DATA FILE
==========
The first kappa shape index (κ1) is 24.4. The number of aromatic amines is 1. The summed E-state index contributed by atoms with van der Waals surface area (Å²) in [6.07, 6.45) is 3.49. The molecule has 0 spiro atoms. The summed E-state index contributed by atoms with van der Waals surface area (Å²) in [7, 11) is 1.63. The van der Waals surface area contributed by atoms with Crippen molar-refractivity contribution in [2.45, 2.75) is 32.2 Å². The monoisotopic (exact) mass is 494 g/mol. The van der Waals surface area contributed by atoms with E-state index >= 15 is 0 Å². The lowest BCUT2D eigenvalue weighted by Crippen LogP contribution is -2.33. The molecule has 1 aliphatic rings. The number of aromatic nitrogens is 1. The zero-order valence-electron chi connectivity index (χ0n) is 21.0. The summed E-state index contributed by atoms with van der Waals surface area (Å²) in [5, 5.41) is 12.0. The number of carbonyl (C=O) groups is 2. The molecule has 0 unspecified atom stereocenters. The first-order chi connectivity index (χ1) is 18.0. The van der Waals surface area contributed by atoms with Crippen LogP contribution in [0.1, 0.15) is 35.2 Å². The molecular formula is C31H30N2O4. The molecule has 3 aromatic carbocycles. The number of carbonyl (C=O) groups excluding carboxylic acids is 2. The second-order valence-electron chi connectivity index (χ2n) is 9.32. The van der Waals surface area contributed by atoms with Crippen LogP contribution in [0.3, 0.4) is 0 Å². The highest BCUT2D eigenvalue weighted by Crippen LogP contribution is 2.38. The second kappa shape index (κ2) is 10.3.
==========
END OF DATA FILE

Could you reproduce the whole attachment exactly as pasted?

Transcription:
The first kappa shape index (κ1) is 24.4. The number of aromatic amines is 1. The summed E-state index contributed by atoms with van der Waals surface area (Å²) in [6.07, 6.45) is 3.49. The molecule has 0 spiro atoms. The summed E-state index contributed by atoms with van der Waals surface area (Å²) in [7, 11) is 1.63. The van der Waals surface area contributed by atoms with Crippen molar-refractivity contribution in [2.45, 2.75) is 32.2 Å². The monoisotopic (exact) mass is 494 g/mol. The van der Waals surface area contributed by atoms with E-state index >= 15 is 0 Å². The lowest BCUT2D eigenvalue weighted by Crippen LogP contribution is -2.33. The molecule has 1 aliphatic rings. The number of aromatic nitrogens is 1. The zero-order valence-electron chi connectivity index (χ0n) is 21.0. The summed E-state index contributed by atoms with van der Waals surface area (Å²) in [5, 5.41) is 12.0. The number of carbonyl (C=O) groups is 2. The molecule has 0 unspecified atom stereocenters. The first-order chi connectivity index (χ1) is 18.0. The van der Waals surface area contributed by atoms with Crippen LogP contribution in [0.1, 0.15) is 35.2 Å². The molecular formula is C31H30N2O4. The molecule has 3 aromatic carbocycles. The number of carbonyl (C=O) groups excluding carboxylic acids is 2. The second-order valence-electron chi connectivity index (χ2n) is 9.32. The van der Waals surface area contributed by atoms with Crippen LogP contribution in [0.3, 0.4) is 0 Å². The highest BCUT2D eigenvalue weighted by Crippen LogP contribution is 2.38. The second kappa shape index (κ2) is 10.3.